Date of this Version
Projects were conducted to increase knowledge of liver-like off-flavor origins in muscles from the beef chuck and round. Effects of cooking rate and holding time on off-flavor of various steaks from ten carcasses were determined. Off-flavor from these muscles was lowest when the steaks were cooked slowly (on a 149°C grill versus a 249°C grill) and when held for one hour prior to evaluation. The M. infraspinatus had the least off-flavor, and the M. vastus intermedius had the most intense off-flavor. These data suggest a carcass with one off-flavored muscle is likely to have other off-flavored muscles in the chuck and round. It appears the off-flavors are aromatic volatiles as off-flavored samples could be differentiated during cooking. Investigations to identify compounds causing beef off-flavors were undertaken. A protocol was developed to capture volatile compounds from raw, pulverized meat samples in a polymer column and elute the volatiles with ethyl ether for injection into a gas chromatograph (GC). Differences in peak height/area could be seen between samples identified as normal and liver-like in flavor. Compound identification using the ether sample was implausible with GC-mass spectrometry (GCMS) so samples were run in a purge and trap GCMS system (PT). Compound differences in normal and liver-like samples were those associated with lipid oxidation; β-pinene, 1-octen-3-ol, and 2,4-decadienal were higher in concentration in liver-like off-flavored samples in four muscles tested, as well as in raw liver. Solid phase microextraction (SPME) with GCMS validation identified the presence of similar compounds identified with PT in addition to differences in lower molecular weight compounds in liver-like samples not detectable in the previous study. Lipid oxidation compounds are at least partially responsible for liver-like off-flavor, and different muscles have their own unique volatile profile. Twenty-eight compounds were found in all four raw normal flavored muscles. M. triceps brachii had the fewest compounds, while M. rectus femoris had the most compounds with ten unique from those in other muscles.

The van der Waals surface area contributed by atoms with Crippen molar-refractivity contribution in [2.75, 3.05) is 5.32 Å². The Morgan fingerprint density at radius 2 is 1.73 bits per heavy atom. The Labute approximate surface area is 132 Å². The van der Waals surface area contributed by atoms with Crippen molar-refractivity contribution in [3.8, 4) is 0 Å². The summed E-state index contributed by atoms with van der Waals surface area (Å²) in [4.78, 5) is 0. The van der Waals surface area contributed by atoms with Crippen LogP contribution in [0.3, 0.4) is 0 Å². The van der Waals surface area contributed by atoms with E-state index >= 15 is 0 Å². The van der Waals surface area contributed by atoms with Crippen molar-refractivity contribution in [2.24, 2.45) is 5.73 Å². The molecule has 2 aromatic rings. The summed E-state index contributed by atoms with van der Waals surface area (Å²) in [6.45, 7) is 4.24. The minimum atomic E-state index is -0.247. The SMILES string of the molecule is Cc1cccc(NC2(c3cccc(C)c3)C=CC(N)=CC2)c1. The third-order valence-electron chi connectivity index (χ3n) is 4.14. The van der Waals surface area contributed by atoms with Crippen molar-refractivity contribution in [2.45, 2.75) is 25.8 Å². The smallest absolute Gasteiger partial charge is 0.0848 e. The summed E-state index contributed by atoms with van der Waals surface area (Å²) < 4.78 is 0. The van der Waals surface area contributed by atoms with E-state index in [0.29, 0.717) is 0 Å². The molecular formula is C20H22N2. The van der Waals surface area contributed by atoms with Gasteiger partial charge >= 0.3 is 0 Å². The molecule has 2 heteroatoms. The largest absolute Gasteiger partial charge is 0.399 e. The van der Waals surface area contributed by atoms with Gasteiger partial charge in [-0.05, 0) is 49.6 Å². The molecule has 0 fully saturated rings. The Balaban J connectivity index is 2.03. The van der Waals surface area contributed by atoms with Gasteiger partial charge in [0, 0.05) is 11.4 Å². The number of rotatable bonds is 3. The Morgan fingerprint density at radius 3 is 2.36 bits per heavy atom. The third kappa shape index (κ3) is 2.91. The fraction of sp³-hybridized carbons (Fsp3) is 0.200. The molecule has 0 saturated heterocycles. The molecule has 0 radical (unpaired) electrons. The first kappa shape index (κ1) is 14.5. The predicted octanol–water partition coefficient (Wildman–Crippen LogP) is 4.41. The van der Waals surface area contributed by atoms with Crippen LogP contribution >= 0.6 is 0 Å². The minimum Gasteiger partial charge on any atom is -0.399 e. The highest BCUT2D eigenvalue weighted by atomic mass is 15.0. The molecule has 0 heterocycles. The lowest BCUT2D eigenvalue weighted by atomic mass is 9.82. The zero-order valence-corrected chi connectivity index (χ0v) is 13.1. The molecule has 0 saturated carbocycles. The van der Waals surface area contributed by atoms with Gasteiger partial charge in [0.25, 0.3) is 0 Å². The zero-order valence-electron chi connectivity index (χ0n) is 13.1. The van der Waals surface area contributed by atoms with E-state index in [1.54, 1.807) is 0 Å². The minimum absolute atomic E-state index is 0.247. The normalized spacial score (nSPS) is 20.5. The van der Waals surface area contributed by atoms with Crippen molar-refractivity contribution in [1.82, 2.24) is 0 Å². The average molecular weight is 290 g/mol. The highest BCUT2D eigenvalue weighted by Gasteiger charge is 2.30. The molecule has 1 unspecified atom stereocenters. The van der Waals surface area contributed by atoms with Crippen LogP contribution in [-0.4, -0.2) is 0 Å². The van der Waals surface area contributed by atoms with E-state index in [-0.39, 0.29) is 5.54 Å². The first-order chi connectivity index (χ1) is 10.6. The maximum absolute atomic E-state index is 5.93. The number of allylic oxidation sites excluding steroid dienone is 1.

Advisor: Chris R. Calkins